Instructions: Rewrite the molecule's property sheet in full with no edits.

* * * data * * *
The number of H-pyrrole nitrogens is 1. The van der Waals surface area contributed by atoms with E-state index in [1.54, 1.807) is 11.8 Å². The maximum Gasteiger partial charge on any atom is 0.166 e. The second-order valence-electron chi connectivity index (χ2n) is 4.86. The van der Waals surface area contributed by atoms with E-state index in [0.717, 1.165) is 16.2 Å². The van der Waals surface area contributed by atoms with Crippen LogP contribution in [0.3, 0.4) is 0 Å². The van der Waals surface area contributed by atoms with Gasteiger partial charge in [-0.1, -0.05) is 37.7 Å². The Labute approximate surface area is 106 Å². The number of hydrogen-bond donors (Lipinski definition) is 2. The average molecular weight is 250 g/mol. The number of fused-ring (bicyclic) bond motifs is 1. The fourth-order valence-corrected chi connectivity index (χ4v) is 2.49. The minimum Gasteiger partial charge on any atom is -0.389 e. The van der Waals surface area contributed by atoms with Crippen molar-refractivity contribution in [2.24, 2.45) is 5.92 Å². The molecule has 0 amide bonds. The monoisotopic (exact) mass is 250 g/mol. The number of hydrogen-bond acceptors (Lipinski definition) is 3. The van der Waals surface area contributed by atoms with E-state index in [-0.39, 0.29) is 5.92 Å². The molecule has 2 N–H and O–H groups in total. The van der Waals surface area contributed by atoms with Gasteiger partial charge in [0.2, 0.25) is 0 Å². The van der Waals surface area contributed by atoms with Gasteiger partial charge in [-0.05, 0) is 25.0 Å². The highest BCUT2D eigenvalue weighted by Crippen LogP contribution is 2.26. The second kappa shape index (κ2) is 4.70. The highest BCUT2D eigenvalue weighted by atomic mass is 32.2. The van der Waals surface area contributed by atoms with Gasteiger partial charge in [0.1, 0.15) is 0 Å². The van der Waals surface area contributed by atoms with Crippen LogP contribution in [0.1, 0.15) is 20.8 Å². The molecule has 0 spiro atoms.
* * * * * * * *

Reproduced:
The number of H-pyrrole nitrogens is 1. The van der Waals surface area contributed by atoms with E-state index in [1.54, 1.807) is 11.8 Å². The maximum Gasteiger partial charge on any atom is 0.166 e. The second-order valence-electron chi connectivity index (χ2n) is 4.86. The van der Waals surface area contributed by atoms with E-state index in [0.717, 1.165) is 16.2 Å². The van der Waals surface area contributed by atoms with Crippen LogP contribution in [0.3, 0.4) is 0 Å². The van der Waals surface area contributed by atoms with Gasteiger partial charge in [-0.1, -0.05) is 37.7 Å². The Labute approximate surface area is 106 Å². The number of hydrogen-bond donors (Lipinski definition) is 2. The average molecular weight is 250 g/mol. The number of fused-ring (bicyclic) bond motifs is 1. The fourth-order valence-corrected chi connectivity index (χ4v) is 2.49. The minimum Gasteiger partial charge on any atom is -0.389 e. The van der Waals surface area contributed by atoms with Crippen molar-refractivity contribution in [2.24, 2.45) is 5.92 Å². The molecule has 0 amide bonds. The monoisotopic (exact) mass is 250 g/mol. The number of hydrogen-bond acceptors (Lipinski definition) is 3. The van der Waals surface area contributed by atoms with E-state index in [-0.39, 0.29) is 5.92 Å². The molecule has 2 N–H and O–H groups in total. The van der Waals surface area contributed by atoms with Gasteiger partial charge in [0.2, 0.25) is 0 Å². The van der Waals surface area contributed by atoms with Gasteiger partial charge in [-0.05, 0) is 25.0 Å². The highest BCUT2D eigenvalue weighted by Crippen LogP contribution is 2.26. The second kappa shape index (κ2) is 4.70. The highest BCUT2D eigenvalue weighted by atomic mass is 32.2. The van der Waals surface area contributed by atoms with Gasteiger partial charge in [0.1, 0.15) is 0 Å². The van der Waals surface area contributed by atoms with Crippen LogP contribution in [0.1, 0.15) is 20.8 Å². The molecule has 0 spiro atoms.